Living as believers guarantees that we will not be well-received.  Let that sink in.

Don’t get me wrong – we’re not to go looking for conflicts, strife, and persecution.  They’ll come along just fine on their own – trust me.  And when our troubles are caused by our own foolishness or wickedness, we need to own the consequences, repent, and learn the lessons we can from them.

But in the course of living lives defined by the transformation of the Gospel within us – lives marked by Spirit-given gifts – we will not always be perceived as being “nice.”  And as parents, it’s our job to prepare our children for the blows that will come as a result of being a disciple of Jesus.

Standing against sin will always bring with it trials of various kinds.

Rather than teaching our children to “be nice” how about if we use words like these as each situation demands:

Be…

    • Loving.
    • Kind
    • Strong.
    • Of good courage
    • Forgiving.
    • Merciful.
    • Truthful.
    • Patient.
    • Gentle.
    • A man/woman of integrity.
    • Compassionate.
    • Humble.
    • Generous.
    • Wise.
    • Someone who stands up for the widows and orphans among you.
    • Holy.

Each of these things will require you to take the time to explain them to your children according to their understanding.  You will need to show them, for example, why avoiding a difficult conflict is not actually good for the other person – even when confrontation opens us up to false accusations and gossip.  You can help them see how God is providing an opportunity to enter into the sufferings of Christ by allowing them to experience insults, and malicious claims against them the way Jesus did before he was crucified.  You can help your child learn to bear the weight of other’s sin in this way because Jesus did it for him – and you will be, at the same time, helping your child to love his Savior all the more as the realization of the cost of the Cross becomes clearer to him through his own suffering.

We are not called to be people-pleasing, ease-and-comfort seeking survivors of this world.  We are called to be God-glorifying, disciple-seeking, victorious citizens of the next.  Let’s help one another teach our children how to do the same.

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Through Gates of Splendor – Goodbye to my friend…

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I’m far away from home right now – in a place that is as beautiful as it gets – but my heart has carried around the grief of loss ever since my daughter called to tell me that Elisabeth Elliot passed away two days ago.  As I watched a most spectacular sunset over the Pacific Ocean tonight I was enthralled by the colors and indescribable beauty that is almost commonplace here, but I kept thinking about how much more dazzling and exhilarating it will be to see the Glory of the Almighty Maker of the Universe.  Splendor is a good word, and Elisabeth Elliot has just been ushered through the Gates of Splendor that she often talked about.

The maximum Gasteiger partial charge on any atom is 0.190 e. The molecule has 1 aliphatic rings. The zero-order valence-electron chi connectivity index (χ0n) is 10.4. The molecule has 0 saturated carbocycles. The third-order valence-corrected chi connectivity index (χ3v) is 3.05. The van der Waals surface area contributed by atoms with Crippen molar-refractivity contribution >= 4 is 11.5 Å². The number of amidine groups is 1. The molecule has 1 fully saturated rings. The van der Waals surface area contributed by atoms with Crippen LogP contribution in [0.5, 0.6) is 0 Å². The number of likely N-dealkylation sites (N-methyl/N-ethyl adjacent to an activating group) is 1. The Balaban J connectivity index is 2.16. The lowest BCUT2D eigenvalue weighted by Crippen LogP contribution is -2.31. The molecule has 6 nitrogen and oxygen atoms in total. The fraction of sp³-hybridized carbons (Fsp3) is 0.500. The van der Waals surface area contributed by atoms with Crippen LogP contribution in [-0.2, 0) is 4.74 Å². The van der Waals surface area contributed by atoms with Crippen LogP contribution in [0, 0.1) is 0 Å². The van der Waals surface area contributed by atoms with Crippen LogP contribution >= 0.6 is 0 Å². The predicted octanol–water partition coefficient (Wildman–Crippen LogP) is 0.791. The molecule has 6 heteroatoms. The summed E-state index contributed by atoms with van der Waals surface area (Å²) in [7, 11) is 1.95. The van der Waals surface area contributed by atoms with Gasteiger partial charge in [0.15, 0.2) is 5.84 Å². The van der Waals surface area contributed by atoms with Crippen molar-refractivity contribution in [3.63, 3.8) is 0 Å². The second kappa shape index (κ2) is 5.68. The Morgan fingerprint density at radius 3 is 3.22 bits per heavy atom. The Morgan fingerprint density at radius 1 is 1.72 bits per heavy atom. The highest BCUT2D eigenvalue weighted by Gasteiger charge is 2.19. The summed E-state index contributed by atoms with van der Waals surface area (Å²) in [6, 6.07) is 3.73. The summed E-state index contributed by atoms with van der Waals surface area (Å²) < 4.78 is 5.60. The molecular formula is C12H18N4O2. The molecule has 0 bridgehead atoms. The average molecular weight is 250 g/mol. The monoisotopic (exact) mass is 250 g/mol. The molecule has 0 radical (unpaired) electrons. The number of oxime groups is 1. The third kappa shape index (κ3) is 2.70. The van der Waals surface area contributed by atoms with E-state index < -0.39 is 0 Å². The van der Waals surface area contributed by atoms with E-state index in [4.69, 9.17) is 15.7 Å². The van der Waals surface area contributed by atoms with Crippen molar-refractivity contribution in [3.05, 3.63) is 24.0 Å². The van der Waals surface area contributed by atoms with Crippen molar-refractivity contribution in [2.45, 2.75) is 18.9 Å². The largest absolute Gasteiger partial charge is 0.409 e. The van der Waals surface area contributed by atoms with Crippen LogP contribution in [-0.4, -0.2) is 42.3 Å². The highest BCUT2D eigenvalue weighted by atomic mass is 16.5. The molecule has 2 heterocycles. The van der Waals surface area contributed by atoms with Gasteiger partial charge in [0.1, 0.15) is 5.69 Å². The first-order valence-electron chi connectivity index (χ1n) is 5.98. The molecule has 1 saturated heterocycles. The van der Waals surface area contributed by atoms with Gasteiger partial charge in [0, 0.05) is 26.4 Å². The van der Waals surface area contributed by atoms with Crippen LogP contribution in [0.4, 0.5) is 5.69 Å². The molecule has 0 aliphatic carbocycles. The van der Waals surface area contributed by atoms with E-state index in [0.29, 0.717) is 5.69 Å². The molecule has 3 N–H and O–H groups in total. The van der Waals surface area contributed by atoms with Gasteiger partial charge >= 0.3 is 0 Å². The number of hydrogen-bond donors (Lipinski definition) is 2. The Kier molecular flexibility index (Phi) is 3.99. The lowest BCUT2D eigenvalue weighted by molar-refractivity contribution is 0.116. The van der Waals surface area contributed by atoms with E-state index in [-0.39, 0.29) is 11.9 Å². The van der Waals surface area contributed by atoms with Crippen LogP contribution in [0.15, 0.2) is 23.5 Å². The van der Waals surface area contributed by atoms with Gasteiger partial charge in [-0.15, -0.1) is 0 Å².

While I can celebrate her release from the pain and toil and struggles of this life, I do grieve the loss of her.

You see, she was my friend.

And while I always felt like I was her friend – she didn’t know me.

But she was my friend.  I knew her.  I knew her life because she openly talked about it in her books and on her radio show.  I knew the parts of her heart that she was willing to share, so openly and plainly, through the same means.  And I knew she was my friend because every time I heard her on the radio she told me so – she said, “You are loved with an everlasting love. That’s what the Bible says. And underneath are the everlasting arms. This is your friend, Elisabeth Elliot,” and I believed her.

As a young mother I read her book, Discipline, The Glad Surrender, and I was instantly sure that this woman could very well become my spiritual “mother.”  I grew so much from the perspective she lovingly shared.  I saw things in new ways.  And I was helped in the practical, ordinary things – from ordering my day to include time to know God to getting the laundry done.  I didn’t grow up in a Christian home, and no one showed me how to be a disciplined disciple, but my friend, Elisabeth helped.   In fact, she helped decide the name of this blog, for it was through her counsel that I learned that there is great honor shown to God in doing the ordinary things in our lives well – as if we were doing them for him, for indeed we are.  And God continues to surprise me with great depths of insight into his character and love through the very ordinary, common things in daily living.

Later, I learned what a Christian home might look like through the Shaping of a Christian Family.  Desperately seeking an older, wiser woman who would be willing to mentor me through the intensely difficult terrain of disciple-ing our young brood into godly men and women, yet finding few who wanted or dared to take on the task, there was my friend, Elisabeth, always there with wisdom and practical tips alike.  She taught me to be patient, but persistent with my darlings.  She showed me that I wasn’t raising children, but men and women.  She reminded me that the condition of their souls was infinitely more important than their behavior on any given day.  And she taught me how to be an older woman to the younger women around me.